The professional speculators pulling the strings of the buffoons are savvy. They lead the market—they don’t follow it. The Warhol-Basquiat-Wool-Prince cabal have been selling on balance for quite a while, counting on dupes outnumbering sellers to ensure their continued profits. Unlike auction houses, dealers have had neither the liquidity nor the bad sense to allow participation in the battles of the buffoons—and they will not start now.

Then, there are the genuine collectors. One of our wealthiest hedge fund managers, who is also a great collector, committed to art but savvy as to markets, has been a constant seller in the last year or so. If I were to bet on anyone being right on the market, he’s my man.

The top of the art market is due for a serious correction, and a drying up of liquidity not dissimilar to its 1989–1995 crisis, when art prices grew by more than 150 percent before sharply declining, setting off several years of stagnation that left dealers and auction houses staggering. The market as a whole has been down for at least three years. One missing bidder saying no might move the market to calamity. A night of guarantees hit can turn the whole upper market on its bottom.

Factor buy-ins at auction and the poor performance of private secondary market sales into the art indexes, and one sees a continuous downward trend. But it will take a market crisis of duration to bring the markets back. Over 50 percent of the world’s galleries are said to lose money. The gallery-closing velocity increases markedly month by month. And the real storm has yet to begin.

Trump and his coterie have no interest in art. Donald prefers the big, fake Renoir hanging in his apartment to the real deal in the Art Institute of Chicago. Cuts in federal spending for the arts, the adverse effects of the new tax bill and the plain old bad taste of our leader and his gnomes have already begun to injure the art world.

Trump is in good company, at least. Crooks, fraudsters, fakers, defaulters, forgers, and criminals abound. To quote Judge Charles Edward Ramos of the N.Y. State Supreme Court in the case of Sotheby’s v. Shagalov: “I have never seen an industry more ripe with fraud and misconduct than the art business. To say there’s such a thing as artistic ethics is an oxymoron. Most of the cases I’ve had involving art dealers involve fraud outright, just plain old fraud.”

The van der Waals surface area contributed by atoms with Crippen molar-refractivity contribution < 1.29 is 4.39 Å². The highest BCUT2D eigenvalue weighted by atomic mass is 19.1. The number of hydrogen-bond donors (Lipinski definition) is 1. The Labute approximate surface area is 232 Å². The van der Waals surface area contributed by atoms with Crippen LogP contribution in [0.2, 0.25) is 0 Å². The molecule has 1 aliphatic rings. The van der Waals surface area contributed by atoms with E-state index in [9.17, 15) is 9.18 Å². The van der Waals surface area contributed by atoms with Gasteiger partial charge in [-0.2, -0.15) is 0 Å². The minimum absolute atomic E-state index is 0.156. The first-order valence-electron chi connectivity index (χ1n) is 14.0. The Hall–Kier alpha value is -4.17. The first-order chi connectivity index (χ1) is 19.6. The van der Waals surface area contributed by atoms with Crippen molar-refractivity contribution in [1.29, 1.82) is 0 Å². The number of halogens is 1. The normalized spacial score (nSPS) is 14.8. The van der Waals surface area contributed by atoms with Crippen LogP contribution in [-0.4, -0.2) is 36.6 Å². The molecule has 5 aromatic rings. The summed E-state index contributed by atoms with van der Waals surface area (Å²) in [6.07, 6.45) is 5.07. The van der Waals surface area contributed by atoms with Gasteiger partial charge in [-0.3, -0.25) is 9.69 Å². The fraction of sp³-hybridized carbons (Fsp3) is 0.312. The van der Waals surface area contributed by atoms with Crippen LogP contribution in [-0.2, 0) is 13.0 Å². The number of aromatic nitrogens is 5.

At my art advisory company, we receive more and more inquiries as to the efficacy of transactions and the honesty and ethics of dealers. The feds and local constabulary are onto the bad art crowd. The media is hungry for these stories. This is not a short-term plus for the market but, instead, a long-term cleanup that will bring transparency and disclosure and a rebirth for markets, collectors, connoisseurs and art lovers.

UPDATE:  

The end buyer of Leonardo’s Salvator Mundi, Saudi Crown Prince Mohammed Bin Salman, whose regime was criticized for the purchase, quickly traded the work to Mohammed Bin Zayed, defacto ruler of the United Arab Emirates, for a large yacht.

A great idea for some of the other players in the “ego-market”. Just think: one can trade art for large houses in the Hamptons, Aspen, Palm Beach or even a simple apartment on the 100th floor of a Fifty-seventh Street condominium. Finally, a rational reason for buying modest works of art at immodest prices. Does this foretell the next bull market? Probably not!

How did this remarkable event transpire? As reported by Artwatch, U.K.’s Michael Daley and the Daily Mail, it seems that both Mohammed Bin Salman and Mohammed Bin Zayed were concerned that their enemy, the Qatar royal family, headed by Emir Sheikh Tamim bin Hamad Al Thani, would be the buyer of Salvator Mundi. As the rulers of Saudi and Abu Dhabi did not discuss the matter between themselves, they ended up bidding against each other rather than against Qatar.

The Al Thanis had actually been offered the painting a year earlier for 80 million but decided against purchasing the work. Could the reason have been the extent of the restoration?  

The Saudis and Abu Dhabis, while trying to enforce sanctions imposed on Qatar, finally caused Salvator Mundi to be sold for 450 million. It’s said that “wealth is not typically a product of stupidity…” Is this the exception that proves the rule?